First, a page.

How to Split Assets in Divorce

How to Split Assets in Divorce how to split assets in divorce How to Split Assets in Divorce 146407967 0 final 300x300HOW TO SPLIT ASSETS IN DIVORCE – INTRODUCTION

How to split assets in divorce is a question which need to be discussed in almost every divorce. If you are thinking about getting a divorce, you need to get some professional guidance.

Even if your first consultation is free, you should make best use of that time. Prepare for the consultation by doing a little reading or watching
videos on general divorce topics. Having a basic understanding will help you ask the attorney questions that are important to you rather than
wasting time discussing something that you can easily find on-line.

This overview of how to split assets in divorce has been written to help you in understanding some concepts, terminology, rules and exceptions.

Basic terminology you need to know in order to understand how to split assets in divorce

The basic terms you must be familiar with are:
1. Community property
2. Separate property
3. Day of separation

Community property vs Separate property

Under Calif. Family Code 770-771 Separate property is:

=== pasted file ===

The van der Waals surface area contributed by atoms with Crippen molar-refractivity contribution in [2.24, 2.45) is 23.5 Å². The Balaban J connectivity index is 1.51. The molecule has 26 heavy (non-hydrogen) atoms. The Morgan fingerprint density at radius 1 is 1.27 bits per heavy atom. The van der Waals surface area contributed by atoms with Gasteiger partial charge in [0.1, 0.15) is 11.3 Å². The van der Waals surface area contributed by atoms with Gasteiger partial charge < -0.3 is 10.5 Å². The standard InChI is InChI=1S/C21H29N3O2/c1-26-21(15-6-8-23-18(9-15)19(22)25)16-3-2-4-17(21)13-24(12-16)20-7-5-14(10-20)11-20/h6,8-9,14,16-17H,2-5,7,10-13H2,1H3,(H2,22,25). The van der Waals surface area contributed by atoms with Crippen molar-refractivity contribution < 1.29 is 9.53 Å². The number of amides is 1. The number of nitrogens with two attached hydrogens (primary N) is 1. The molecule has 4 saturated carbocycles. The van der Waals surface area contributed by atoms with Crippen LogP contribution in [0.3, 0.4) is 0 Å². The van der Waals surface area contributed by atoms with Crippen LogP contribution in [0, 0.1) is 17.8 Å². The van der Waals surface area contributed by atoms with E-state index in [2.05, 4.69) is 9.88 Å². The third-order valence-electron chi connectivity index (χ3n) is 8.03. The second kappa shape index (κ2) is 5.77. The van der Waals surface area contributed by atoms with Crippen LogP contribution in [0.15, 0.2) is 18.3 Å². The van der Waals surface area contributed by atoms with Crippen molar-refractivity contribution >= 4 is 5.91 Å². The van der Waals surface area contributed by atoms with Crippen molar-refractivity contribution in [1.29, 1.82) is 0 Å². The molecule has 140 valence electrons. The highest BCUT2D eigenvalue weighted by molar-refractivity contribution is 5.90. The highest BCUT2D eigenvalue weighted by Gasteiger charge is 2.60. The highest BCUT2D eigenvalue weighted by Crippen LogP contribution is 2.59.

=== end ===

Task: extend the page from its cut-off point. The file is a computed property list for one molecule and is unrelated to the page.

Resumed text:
(1) property owned by either spouse before marriage or,
(2) property acquired during marriage by gift, bequest, devise, or
descent, or
(3) The rents, issues, and profits” of their separate property, as well
as earnings acquired by a spouse while living separate and apart from
the other spouse.

To put it simply; the following things are separate property:
Everything you had before marriage
Everything you inherited
Everything you received as a gift
Everything that resulted from using your separate property

Under Calif. Family Code 760, California community property is: “All property, real or personal, wherever situated, acquired by a married
person during the marriage while domiciled in this state”.

To put it simply; everything everything spouses got during the marriage when they lived in California, except separate property.

Day of Separation
Day of separation is the day when spouses are permanently physically separated with no intent to resume marital relationship.
The day of separation is important because it determines the ownership of property acquired after the separation.

For example, if you separated July 4th, and filed for divorce November 5th. Anything that you earned after July 4th is your separate property
as well as appreciation in stock.

How is community property handled on divorce?

The general rule is that upon divorce, every community asset and liability shall be divided 50% to each spouse. However, there are some exceptions to this rule.

For example, if one of you hid any property during or before the divorce proceeding, the court will award this party lower than 50% of the
community property asset.

Another example is if one spouse has incurred educational debt, he or she needs to pay 100% of this debt even if the debt was incurred during